Clemson study shows link between hydraulic fracturing, decrease in mortgage defaults

Hydraulic fracturing description
Hydraulic fracturing description
A new study out of Clemson University shows that regions in which the hydraulic fracturing boom has taken place are less likely to have seen mortgage defaults.

The research was conducted by Lily Shen, assistant professor of finance at Clemson University's College of Business. Shen analyzed at data from 2004 to 2011 and found that mortgages originating in the regions of Pennsylvania in which hydraulic fracturing — more commonly known as "fracking" — occurs, had a mortgage default rate 58 percent lower than the state average.

“When there’s discovery of a mineral resource, a property becomes more than a place to live. The mineral rights are tied to property ownership. If a person defaults on the mortgage and loses the property, they lose the mineral rights and the potential revenue they could have generated from those rights,” Shen said.

Fracking is a process which entails the injection of fluid – such as a water, sand and chemical mixture — into shale beds at high pressure to free up petroleum energy resources, such as oil or natural gas.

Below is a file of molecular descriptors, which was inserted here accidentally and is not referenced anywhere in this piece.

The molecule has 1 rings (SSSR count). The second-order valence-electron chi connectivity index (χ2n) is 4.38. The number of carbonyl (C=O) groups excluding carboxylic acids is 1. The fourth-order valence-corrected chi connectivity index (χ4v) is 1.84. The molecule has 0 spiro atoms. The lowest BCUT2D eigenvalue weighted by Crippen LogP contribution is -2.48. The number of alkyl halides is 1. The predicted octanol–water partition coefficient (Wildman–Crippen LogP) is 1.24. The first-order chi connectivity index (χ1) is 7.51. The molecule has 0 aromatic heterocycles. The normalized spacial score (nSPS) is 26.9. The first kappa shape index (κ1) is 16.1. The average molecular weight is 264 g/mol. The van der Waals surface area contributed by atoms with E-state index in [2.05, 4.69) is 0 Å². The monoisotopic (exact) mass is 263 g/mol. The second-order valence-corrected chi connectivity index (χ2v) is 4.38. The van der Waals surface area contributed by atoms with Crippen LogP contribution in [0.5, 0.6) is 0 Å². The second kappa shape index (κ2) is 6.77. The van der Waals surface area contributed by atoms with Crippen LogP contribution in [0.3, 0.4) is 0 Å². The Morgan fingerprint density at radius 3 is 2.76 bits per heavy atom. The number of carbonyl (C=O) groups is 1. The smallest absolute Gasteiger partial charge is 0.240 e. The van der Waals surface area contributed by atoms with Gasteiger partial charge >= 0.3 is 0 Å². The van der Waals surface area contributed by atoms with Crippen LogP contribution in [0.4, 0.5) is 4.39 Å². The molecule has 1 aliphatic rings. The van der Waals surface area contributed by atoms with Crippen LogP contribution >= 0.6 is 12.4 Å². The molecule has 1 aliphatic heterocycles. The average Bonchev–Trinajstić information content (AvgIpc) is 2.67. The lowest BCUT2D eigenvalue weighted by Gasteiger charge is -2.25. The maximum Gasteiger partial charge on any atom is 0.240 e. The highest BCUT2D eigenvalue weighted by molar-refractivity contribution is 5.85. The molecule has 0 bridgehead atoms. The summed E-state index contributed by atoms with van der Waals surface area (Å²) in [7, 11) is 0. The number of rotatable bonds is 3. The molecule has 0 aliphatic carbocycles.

Shen's research found that mortgage defaults took a sharp decrease after the fracking "boom" began in 2007, and that borrowers' credit (FICO) scores showed a 40 percent increase. 

The owners of property on which fracking occurs earn money via signing bonuses or royalty payments from the oil and gas companies. 

Retired U.S. Army Capt. James McCormick, program director of Vets4Energy, said Shen's study shows that fracking holds national and economic security benefits for the country.

“Americans don’t realize how important the increase in our energy production has been for our national security,” said McCormick, whose organization advocates for balanced energy policies that increase America's energy independence. 

“If this energy had stayed in the ground, we’d not only be paying more for our gasoline and electricity, and have less clean air, but our economy would be substantially weaker," he added. "We’d have millions fewer jobs, which means millions of American’s unable to pay their bills, keep their houses, and taxes. Without a strong economy, we become less stable. And that’s something our enemies would notice.”

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Clemson University Vets4Energy

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